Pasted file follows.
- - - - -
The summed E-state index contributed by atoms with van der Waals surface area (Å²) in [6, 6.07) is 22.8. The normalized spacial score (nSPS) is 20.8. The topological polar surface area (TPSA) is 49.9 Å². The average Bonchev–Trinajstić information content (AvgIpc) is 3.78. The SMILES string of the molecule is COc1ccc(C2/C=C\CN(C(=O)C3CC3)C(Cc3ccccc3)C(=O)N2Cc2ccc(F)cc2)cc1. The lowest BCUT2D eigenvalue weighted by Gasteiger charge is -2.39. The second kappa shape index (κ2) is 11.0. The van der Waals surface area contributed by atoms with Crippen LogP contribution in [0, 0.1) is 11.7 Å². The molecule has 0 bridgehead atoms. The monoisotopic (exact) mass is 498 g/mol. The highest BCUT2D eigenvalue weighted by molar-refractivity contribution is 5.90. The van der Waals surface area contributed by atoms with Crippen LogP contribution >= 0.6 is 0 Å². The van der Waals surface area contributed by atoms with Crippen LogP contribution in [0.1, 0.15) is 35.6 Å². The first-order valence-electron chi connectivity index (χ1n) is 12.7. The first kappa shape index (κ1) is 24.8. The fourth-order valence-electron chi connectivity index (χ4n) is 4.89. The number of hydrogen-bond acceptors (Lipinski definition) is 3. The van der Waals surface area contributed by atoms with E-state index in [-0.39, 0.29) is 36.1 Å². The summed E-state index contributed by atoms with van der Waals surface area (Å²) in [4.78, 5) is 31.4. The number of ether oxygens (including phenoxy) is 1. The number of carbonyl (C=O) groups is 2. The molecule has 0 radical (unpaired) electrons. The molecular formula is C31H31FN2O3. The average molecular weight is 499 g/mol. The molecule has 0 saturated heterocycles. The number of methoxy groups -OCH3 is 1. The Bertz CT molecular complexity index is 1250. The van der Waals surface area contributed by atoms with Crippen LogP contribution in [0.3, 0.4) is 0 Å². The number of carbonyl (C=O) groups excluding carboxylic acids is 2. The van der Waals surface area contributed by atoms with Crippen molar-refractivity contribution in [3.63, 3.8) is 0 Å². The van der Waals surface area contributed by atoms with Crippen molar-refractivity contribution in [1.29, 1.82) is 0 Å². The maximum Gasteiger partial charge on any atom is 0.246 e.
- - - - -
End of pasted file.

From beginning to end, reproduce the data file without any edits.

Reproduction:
The summed E-state index contributed by atoms with van der Waals surface area (Å²) in [6, 6.07) is 22.8. The normalized spacial score (nSPS) is 20.8. The topological polar surface area (TPSA) is 49.9 Å². The average Bonchev–Trinajstić information content (AvgIpc) is 3.78. The SMILES string of the molecule is COc1ccc(C2/C=C\CN(C(=O)C3CC3)C(Cc3ccccc3)C(=O)N2Cc2ccc(F)cc2)cc1. The lowest BCUT2D eigenvalue weighted by Gasteiger charge is -2.39. The second kappa shape index (κ2) is 11.0. The van der Waals surface area contributed by atoms with Crippen LogP contribution in [0, 0.1) is 11.7 Å². The molecule has 0 bridgehead atoms. The monoisotopic (exact) mass is 498 g/mol. The highest BCUT2D eigenvalue weighted by molar-refractivity contribution is 5.90. The van der Waals surface area contributed by atoms with Crippen LogP contribution >= 0.6 is 0 Å². The van der Waals surface area contributed by atoms with Crippen LogP contribution in [0.1, 0.15) is 35.6 Å². The first-order valence-electron chi connectivity index (χ1n) is 12.7. The first kappa shape index (κ1) is 24.8. The fourth-order valence-electron chi connectivity index (χ4n) is 4.89. The number of hydrogen-bond acceptors (Lipinski definition) is 3. The van der Waals surface area contributed by atoms with E-state index in [-0.39, 0.29) is 36.1 Å². The summed E-state index contributed by atoms with van der Waals surface area (Å²) in [4.78, 5) is 31.4. The number of ether oxygens (including phenoxy) is 1. The number of carbonyl (C=O) groups is 2. The molecule has 0 radical (unpaired) electrons. The molecular formula is C31H31FN2O3. The average molecular weight is 499 g/mol. The molecule has 0 saturated heterocycles. The number of methoxy groups -OCH3 is 1. The Bertz CT molecular complexity index is 1250. The van der Waals surface area contributed by atoms with Crippen LogP contribution in [0.3, 0.4) is 0 Å². The number of carbonyl (C=O) groups excluding carboxylic acids is 2. The van der Waals surface area contributed by atoms with Crippen molar-refractivity contribution in [3.63, 3.8) is 0 Å². The van der Waals surface area contributed by atoms with Crippen molar-refractivity contribution in [1.29, 1.82) is 0 Å². The maximum Gasteiger partial charge on any atom is 0.246 e.